Friday, May 26, 2017

Alabama Author: Garrard Harris





Garrard Harris is one of many now forgotten authors who were not state natives but have some other connection to Alabama. Let's investigate.


He was born close to us, in Columbus, Georgia, on May 14, 1875, the son of James and Gertrude Harris. He attended the University of Georgia and North Georgia Agricultural College before earning a law degree from Millsap College, located in Jackson, Mississippi, and founded by Methodists in 1890. He remained in the state capital practicing law for about a decade before embarking on a career of government service. While in Jackson he married Mary Lou Sykes in November, 1906.


Harris was a special agent with the U.S. Department of Commerce to Latin America from 1914 until 1917; a specialist and editor at the Federal Board of Vocational Education in Washington, 1918-1919; and finally a commissioner at the U.S. Department of Commerce during 1919 and 1920. Several of his publications reflect his government work: Central America as an Export Field [1915], Redemption of the Disabled [1919] and Elements of Conservation [1924].


Harris had an interest in writing fiction which began at an early age. As the list below indicates, he published a short piece in the magazine Short Stories in November 1893. He continued publishing short stories until his death.

He also wrote three novels during his years with the federal government: Joe the Book Farmer [1914], Trail of the Pearl [1917], and Treasure of the Land [1917]. All three were published by Harper and Brothers, an American publisher founded in 1817 and adopting that name from 1833 until 1962. The global firm is known as HarperCollins today.

Joe the Book Farmer and Treasure of the Land depict the programs developed by state and local governments to bring modern farming methods to rural America. The optimistic young people who are attracted to these efforts reflect the beliefs of the author and many others in government trying to address rural poverty. Trail of the Pearl follows young orphan Buckner Allen as he tries to educated himself and escape the poverty and moonshine culture of the mountain people around him.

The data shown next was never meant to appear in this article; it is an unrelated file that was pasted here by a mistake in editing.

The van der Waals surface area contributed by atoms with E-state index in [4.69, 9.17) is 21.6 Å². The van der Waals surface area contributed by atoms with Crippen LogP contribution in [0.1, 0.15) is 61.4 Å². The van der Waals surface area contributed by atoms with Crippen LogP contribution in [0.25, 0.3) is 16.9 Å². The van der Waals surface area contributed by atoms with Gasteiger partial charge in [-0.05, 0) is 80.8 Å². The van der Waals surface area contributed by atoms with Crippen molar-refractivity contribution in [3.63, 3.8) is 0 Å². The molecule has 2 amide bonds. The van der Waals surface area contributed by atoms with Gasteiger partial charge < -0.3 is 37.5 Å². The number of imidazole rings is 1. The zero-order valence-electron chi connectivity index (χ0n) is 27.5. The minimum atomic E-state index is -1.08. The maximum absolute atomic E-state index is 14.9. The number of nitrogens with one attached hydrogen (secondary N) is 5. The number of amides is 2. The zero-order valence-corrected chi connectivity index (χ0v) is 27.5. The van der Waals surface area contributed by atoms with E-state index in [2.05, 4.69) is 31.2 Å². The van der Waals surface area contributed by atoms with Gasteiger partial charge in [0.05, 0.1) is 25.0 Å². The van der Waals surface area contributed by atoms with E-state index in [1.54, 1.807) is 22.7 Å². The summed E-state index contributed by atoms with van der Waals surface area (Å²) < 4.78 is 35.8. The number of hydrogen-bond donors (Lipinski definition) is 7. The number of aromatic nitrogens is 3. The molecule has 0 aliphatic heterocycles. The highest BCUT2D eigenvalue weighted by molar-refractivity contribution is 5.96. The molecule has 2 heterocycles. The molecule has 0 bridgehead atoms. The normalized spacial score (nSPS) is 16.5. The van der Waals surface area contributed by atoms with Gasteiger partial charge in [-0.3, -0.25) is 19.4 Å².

After those years in government, Harris and Mary settled in Birmingham, where he worked for the Birmingham News from 1920 until his death in March 1927. Mary apparently never remarried and was living with her mother in Ashville, North Carolina, at the time of her death in 1944. She is buried alongside Garrard in Elmwood Cemetery in Birmingham. The couple had one child, also Garrard, who died in 1979


Further comments follow some of the items below.








This novel was serialized in four issues of American Boy in 1911. Joe Weston is the son of a sharecropper. Joe, his father and the landowner Mr. Somerville enter into an agreement that allows Joe and the landowner to work four of his father's acres for a year according to the progressive methods taught in books about modern farming and lectures by men from the state and federal governments. Joe's father Tom is dismissive of such ideas, but gives permission since Mr. Somerville has offered to erase his $160 debt.  

Source: Internet Archive



Source: Google Books





Source: Google Books












This digitized The Treasure of the Land originated with a print copy at the University of Illinois library. At the time of digitization, the book had only been checked out once--over ten years after Harris' death.








Harris is buried in Birmingham's Elmwood Cemetery, along with his wife Mary.

Source: Find-A-Grave



Source: Find-A-Grave


Fictionmags Index for Garrard Harris as of April 2017. There may be other published stories not yet indexed in the FMI.



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